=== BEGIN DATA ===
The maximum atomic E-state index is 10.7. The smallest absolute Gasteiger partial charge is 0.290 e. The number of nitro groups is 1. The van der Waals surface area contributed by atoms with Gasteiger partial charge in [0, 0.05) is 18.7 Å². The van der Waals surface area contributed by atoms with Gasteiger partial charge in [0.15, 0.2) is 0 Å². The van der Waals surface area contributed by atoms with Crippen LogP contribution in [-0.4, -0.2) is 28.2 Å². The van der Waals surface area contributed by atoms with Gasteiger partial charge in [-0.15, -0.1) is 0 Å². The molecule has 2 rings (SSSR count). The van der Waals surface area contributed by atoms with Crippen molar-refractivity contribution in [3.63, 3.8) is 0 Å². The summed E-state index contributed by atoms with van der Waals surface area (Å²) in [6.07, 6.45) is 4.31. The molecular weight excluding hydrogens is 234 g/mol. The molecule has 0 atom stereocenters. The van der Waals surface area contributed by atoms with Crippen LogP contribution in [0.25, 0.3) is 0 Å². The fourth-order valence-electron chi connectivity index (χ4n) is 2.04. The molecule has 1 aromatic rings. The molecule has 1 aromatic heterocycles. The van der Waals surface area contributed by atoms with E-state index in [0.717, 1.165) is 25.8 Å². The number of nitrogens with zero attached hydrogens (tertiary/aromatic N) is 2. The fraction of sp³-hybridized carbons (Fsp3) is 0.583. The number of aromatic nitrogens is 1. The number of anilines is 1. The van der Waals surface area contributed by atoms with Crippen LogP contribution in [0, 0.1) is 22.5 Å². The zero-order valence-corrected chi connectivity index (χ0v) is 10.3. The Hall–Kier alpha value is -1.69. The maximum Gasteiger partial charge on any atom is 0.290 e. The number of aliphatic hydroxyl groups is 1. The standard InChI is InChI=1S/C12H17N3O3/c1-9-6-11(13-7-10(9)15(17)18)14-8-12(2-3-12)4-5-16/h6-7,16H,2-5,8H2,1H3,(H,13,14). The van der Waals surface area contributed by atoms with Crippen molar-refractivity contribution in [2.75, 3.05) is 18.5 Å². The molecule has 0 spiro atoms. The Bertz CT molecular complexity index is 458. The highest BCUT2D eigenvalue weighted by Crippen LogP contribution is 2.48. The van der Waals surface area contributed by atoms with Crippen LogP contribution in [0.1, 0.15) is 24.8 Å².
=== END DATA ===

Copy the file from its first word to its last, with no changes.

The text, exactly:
The maximum atomic E-state index is 10.7. The smallest absolute Gasteiger partial charge is 0.290 e. The number of nitro groups is 1. The van der Waals surface area contributed by atoms with Gasteiger partial charge in [0, 0.05) is 18.7 Å². The van der Waals surface area contributed by atoms with Gasteiger partial charge in [0.15, 0.2) is 0 Å². The van der Waals surface area contributed by atoms with Crippen LogP contribution in [-0.4, -0.2) is 28.2 Å². The van der Waals surface area contributed by atoms with Gasteiger partial charge in [-0.15, -0.1) is 0 Å². The molecule has 2 rings (SSSR count). The van der Waals surface area contributed by atoms with Crippen molar-refractivity contribution in [3.63, 3.8) is 0 Å². The summed E-state index contributed by atoms with van der Waals surface area (Å²) in [6.07, 6.45) is 4.31. The molecular weight excluding hydrogens is 234 g/mol. The molecule has 0 atom stereocenters. The van der Waals surface area contributed by atoms with Crippen LogP contribution in [0.25, 0.3) is 0 Å². The fourth-order valence-electron chi connectivity index (χ4n) is 2.04. The molecule has 1 aromatic rings. The molecule has 1 aromatic heterocycles. The van der Waals surface area contributed by atoms with E-state index in [0.717, 1.165) is 25.8 Å². The number of nitrogens with zero attached hydrogens (tertiary/aromatic N) is 2. The fraction of sp³-hybridized carbons (Fsp3) is 0.583. The number of aromatic nitrogens is 1. The number of anilines is 1. The van der Waals surface area contributed by atoms with Crippen LogP contribution in [0, 0.1) is 22.5 Å². The zero-order valence-corrected chi connectivity index (χ0v) is 10.3. The Hall–Kier alpha value is -1.69. The maximum Gasteiger partial charge on any atom is 0.290 e. The number of aliphatic hydroxyl groups is 1. The standard InChI is InChI=1S/C12H17N3O3/c1-9-6-11(13-7-10(9)15(17)18)14-8-12(2-3-12)4-5-16/h6-7,16H,2-5,8H2,1H3,(H,13,14). The van der Waals surface area contributed by atoms with Crippen molar-refractivity contribution in [2.75, 3.05) is 18.5 Å². The molecule has 0 spiro atoms. The Bertz CT molecular complexity index is 458. The highest BCUT2D eigenvalue weighted by Crippen LogP contribution is 2.48. The van der Waals surface area contributed by atoms with Crippen LogP contribution in [0.1, 0.15) is 24.8 Å².